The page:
- “64 percent of children with an autism spectrum disorder (ASD) belong to a family with two married biological or adoptive parents, compared with 65 percent of children who do not have an ASD.” (2010)
So according to this, we have as good a chance of remaining married as parents of children withOUT special needs?
**happy dance occurring as I type this 🙂 **
Here’s another quote to support this idea:
- “In short, evidence for increased marital discord and divorce rates among parents of children with disabilities is weak and inconsistent. Many more parents of children with disabilities report positive effects on their marriages than report negative effects, and many others recognize that having a child with a disability has little to do with the quality or durability of their marriage relationship.” (Sobsey, 2004).
Now I’m sorry, this one is hard to swallow – I have a v-e-r-y difficult time believing that Autism has had a “positive effect” on our marriage. Maybe. Maybe it’s made us more resilient.
It’s kept it interesting, to say the least…
But at any rate, I’ll take the new (more accurate) marriage statistic any day. Not that it changes anything about our marriage, but at the very least, it lends a new, happier, more optimistic perspective to our family’s future together.
Speaking of perspective, Paul, our amazing counselor, gave us a fun perspective to think about recently: he said that anniversaries – while often thought of as more of reflection days – should also (and perhaps more so) be thought of as a celebration of everything that is yet to come (much like New Year’s Day – complete with setting resolutions for the year ahead).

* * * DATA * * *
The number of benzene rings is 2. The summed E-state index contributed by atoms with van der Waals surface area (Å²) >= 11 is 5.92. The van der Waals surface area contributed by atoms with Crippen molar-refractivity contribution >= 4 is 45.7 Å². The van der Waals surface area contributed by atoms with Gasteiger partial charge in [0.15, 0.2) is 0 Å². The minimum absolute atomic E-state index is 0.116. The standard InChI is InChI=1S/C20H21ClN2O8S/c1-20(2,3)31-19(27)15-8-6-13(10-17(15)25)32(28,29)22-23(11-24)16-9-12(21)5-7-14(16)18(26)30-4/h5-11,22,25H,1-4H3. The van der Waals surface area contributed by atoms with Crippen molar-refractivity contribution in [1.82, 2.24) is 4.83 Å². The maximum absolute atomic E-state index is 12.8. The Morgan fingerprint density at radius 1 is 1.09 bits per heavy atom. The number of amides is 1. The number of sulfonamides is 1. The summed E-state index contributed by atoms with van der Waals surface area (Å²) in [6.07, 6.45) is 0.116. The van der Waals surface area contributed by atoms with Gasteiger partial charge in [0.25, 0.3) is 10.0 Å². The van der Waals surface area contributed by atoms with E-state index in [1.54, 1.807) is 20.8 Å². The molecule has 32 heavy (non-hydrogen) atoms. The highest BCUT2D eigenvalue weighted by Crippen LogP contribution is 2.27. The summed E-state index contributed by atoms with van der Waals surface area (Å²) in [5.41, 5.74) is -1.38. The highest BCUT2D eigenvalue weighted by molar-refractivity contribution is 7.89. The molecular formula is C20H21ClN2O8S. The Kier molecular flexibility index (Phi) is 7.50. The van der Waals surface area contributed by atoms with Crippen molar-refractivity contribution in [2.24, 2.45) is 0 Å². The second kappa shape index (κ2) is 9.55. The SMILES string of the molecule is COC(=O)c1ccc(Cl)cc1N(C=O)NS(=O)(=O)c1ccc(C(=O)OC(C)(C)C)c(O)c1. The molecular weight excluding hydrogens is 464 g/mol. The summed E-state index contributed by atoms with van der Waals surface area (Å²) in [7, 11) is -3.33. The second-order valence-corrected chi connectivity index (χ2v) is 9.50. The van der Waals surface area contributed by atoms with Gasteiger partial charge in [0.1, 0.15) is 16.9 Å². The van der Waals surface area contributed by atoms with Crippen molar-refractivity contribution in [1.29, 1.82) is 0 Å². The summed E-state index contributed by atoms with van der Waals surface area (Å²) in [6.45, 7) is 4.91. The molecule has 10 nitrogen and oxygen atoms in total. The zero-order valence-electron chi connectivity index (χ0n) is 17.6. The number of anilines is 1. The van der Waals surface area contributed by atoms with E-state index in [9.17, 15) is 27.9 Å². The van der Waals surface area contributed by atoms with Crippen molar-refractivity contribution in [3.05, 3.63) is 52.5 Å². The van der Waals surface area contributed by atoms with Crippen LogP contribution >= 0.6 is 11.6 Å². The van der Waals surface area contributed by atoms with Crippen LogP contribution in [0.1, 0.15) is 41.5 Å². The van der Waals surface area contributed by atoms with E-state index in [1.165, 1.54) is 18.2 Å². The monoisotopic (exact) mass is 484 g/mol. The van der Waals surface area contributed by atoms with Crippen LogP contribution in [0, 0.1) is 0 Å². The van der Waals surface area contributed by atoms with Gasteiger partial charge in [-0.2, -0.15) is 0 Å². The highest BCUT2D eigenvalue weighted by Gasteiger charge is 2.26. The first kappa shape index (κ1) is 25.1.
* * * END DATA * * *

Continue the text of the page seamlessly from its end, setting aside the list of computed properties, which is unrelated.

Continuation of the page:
And so we have planned our anniversary to do just this – to celebrate (along with our precious children) our many memories together, and to spend some time designing what we would like our family’s future to look like.
So here’s to you, Daniel, and to our future.
PS – We started the celebration early today. Anyone that knows Daniel knows how incredibly sarcastic he is (a classic reason why I love him), and one of the cornerstones of our marriage is we are constantly making fun of each other… (i.e. Ask him to say the word “socks” and try and keep a straight face.. His Wisconsin accent comes SCREAMING through… ;-) So, we took turns trying to find the most sarcastic message possible to give one another for our anniversary. I found three that I thought were great and couldn’t decide which one I liked best, so here they all are. (If you feel the need, let me know your opinion!)
And this was the one he gave to me…
Sobsey, D. (2004). Marital stability and marital satisfaction in families of children with disabilities: Chicken or egg?. Developmental Disabilities Bulletin, 32(1), 62-83. Full text available at http://eric.ed.gov/ERICDocs/data/ericdocs2sql/content_storage_01/0000019b/80/44/c2/a5.pdf
One thought on “Autism and Marriage”
Congratulations and a very happy anniversary to you both! Loved all quotes, will keep them in my mind as my husband David and I start our 4th year together…long way to go x